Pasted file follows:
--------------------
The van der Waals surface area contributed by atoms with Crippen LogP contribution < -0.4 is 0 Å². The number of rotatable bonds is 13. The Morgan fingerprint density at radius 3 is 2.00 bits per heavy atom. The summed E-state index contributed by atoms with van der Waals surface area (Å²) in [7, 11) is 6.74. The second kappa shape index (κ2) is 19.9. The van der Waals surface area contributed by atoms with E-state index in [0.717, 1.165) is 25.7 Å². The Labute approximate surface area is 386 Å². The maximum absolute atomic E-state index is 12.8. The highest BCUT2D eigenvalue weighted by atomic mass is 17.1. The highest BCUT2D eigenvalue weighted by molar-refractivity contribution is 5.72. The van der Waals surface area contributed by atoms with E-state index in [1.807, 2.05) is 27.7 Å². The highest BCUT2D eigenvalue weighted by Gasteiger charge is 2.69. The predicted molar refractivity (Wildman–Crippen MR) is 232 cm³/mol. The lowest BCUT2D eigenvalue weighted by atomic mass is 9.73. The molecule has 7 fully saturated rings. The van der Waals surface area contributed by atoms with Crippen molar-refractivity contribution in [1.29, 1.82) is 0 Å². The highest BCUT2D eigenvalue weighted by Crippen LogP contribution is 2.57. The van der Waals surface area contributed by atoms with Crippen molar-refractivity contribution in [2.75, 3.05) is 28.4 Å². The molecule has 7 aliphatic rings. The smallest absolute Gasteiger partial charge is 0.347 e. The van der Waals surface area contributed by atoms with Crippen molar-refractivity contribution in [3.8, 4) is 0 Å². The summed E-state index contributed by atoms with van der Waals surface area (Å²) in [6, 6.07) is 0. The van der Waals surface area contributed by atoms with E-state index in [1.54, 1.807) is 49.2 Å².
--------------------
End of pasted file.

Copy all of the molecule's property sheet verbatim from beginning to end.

The van der Waals surface area contributed by atoms with Crippen LogP contribution < -0.4 is 0 Å². The number of rotatable bonds is 13. The Morgan fingerprint density at radius 3 is 2.00 bits per heavy atom. The summed E-state index contributed by atoms with van der Waals surface area (Å²) in [7, 11) is 6.74. The second kappa shape index (κ2) is 19.9. The van der Waals surface area contributed by atoms with E-state index in [0.717, 1.165) is 25.7 Å². The Labute approximate surface area is 386 Å². The maximum absolute atomic E-state index is 12.8. The highest BCUT2D eigenvalue weighted by atomic mass is 17.1. The highest BCUT2D eigenvalue weighted by molar-refractivity contribution is 5.72. The van der Waals surface area contributed by atoms with E-state index in [1.807, 2.05) is 27.7 Å². The highest BCUT2D eigenvalue weighted by Gasteiger charge is 2.69. The predicted molar refractivity (Wildman–Crippen MR) is 232 cm³/mol. The lowest BCUT2D eigenvalue weighted by atomic mass is 9.73. The molecule has 7 fully saturated rings. The van der Waals surface area contributed by atoms with Crippen molar-refractivity contribution in [1.29, 1.82) is 0 Å². The highest BCUT2D eigenvalue weighted by Crippen LogP contribution is 2.57. The van der Waals surface area contributed by atoms with Crippen molar-refractivity contribution in [2.75, 3.05) is 28.4 Å². The molecule has 7 aliphatic rings. The smallest absolute Gasteiger partial charge is 0.347 e. The van der Waals surface area contributed by atoms with Crippen molar-refractivity contribution in [3.8, 4) is 0 Å². The summed E-state index contributed by atoms with van der Waals surface area (Å²) in [6, 6.07) is 0. The van der Waals surface area contributed by atoms with E-state index in [1.54, 1.807) is 49.2 Å².